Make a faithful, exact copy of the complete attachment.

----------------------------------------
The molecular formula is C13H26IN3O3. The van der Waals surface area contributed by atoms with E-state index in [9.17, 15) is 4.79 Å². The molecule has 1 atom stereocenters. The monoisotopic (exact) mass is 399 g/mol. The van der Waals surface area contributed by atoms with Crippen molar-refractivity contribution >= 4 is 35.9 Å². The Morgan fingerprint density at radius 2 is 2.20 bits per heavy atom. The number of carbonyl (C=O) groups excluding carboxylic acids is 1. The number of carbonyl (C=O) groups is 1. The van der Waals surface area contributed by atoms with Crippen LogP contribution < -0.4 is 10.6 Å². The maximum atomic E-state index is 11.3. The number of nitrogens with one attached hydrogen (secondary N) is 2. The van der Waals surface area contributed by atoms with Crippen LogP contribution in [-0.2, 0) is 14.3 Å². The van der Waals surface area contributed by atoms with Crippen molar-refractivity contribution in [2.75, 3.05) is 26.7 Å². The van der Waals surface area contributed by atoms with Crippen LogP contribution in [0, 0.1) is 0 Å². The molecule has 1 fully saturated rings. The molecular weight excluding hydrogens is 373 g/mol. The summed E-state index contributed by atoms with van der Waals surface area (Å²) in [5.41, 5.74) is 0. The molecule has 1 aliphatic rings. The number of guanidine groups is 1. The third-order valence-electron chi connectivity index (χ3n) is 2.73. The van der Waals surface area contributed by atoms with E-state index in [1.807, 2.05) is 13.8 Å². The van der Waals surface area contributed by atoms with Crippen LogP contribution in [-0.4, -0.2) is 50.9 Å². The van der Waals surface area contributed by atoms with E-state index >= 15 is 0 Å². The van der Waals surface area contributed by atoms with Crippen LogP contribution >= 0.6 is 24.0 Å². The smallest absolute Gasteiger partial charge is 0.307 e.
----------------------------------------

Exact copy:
The molecular formula is C13H26IN3O3. The van der Waals surface area contributed by atoms with E-state index in [9.17, 15) is 4.79 Å². The molecule has 1 atom stereocenters. The monoisotopic (exact) mass is 399 g/mol. The van der Waals surface area contributed by atoms with Crippen molar-refractivity contribution >= 4 is 35.9 Å². The Morgan fingerprint density at radius 2 is 2.20 bits per heavy atom. The number of carbonyl (C=O) groups excluding carboxylic acids is 1. The number of carbonyl (C=O) groups is 1. The van der Waals surface area contributed by atoms with Crippen LogP contribution < -0.4 is 10.6 Å². The maximum atomic E-state index is 11.3. The number of nitrogens with one attached hydrogen (secondary N) is 2. The van der Waals surface area contributed by atoms with Crippen LogP contribution in [-0.2, 0) is 14.3 Å². The van der Waals surface area contributed by atoms with Crippen molar-refractivity contribution in [2.75, 3.05) is 26.7 Å². The van der Waals surface area contributed by atoms with Crippen LogP contribution in [0, 0.1) is 0 Å². The molecule has 1 fully saturated rings. The molecular weight excluding hydrogens is 373 g/mol. The summed E-state index contributed by atoms with van der Waals surface area (Å²) in [5.41, 5.74) is 0. The molecule has 1 aliphatic rings. The number of guanidine groups is 1. The third-order valence-electron chi connectivity index (χ3n) is 2.73. The van der Waals surface area contributed by atoms with E-state index in [1.807, 2.05) is 13.8 Å². The van der Waals surface area contributed by atoms with Crippen LogP contribution in [-0.4, -0.2) is 50.9 Å². The van der Waals surface area contributed by atoms with E-state index >= 15 is 0 Å². The van der Waals surface area contributed by atoms with Crippen LogP contribution >= 0.6 is 24.0 Å². The smallest absolute Gasteiger partial charge is 0.307 e.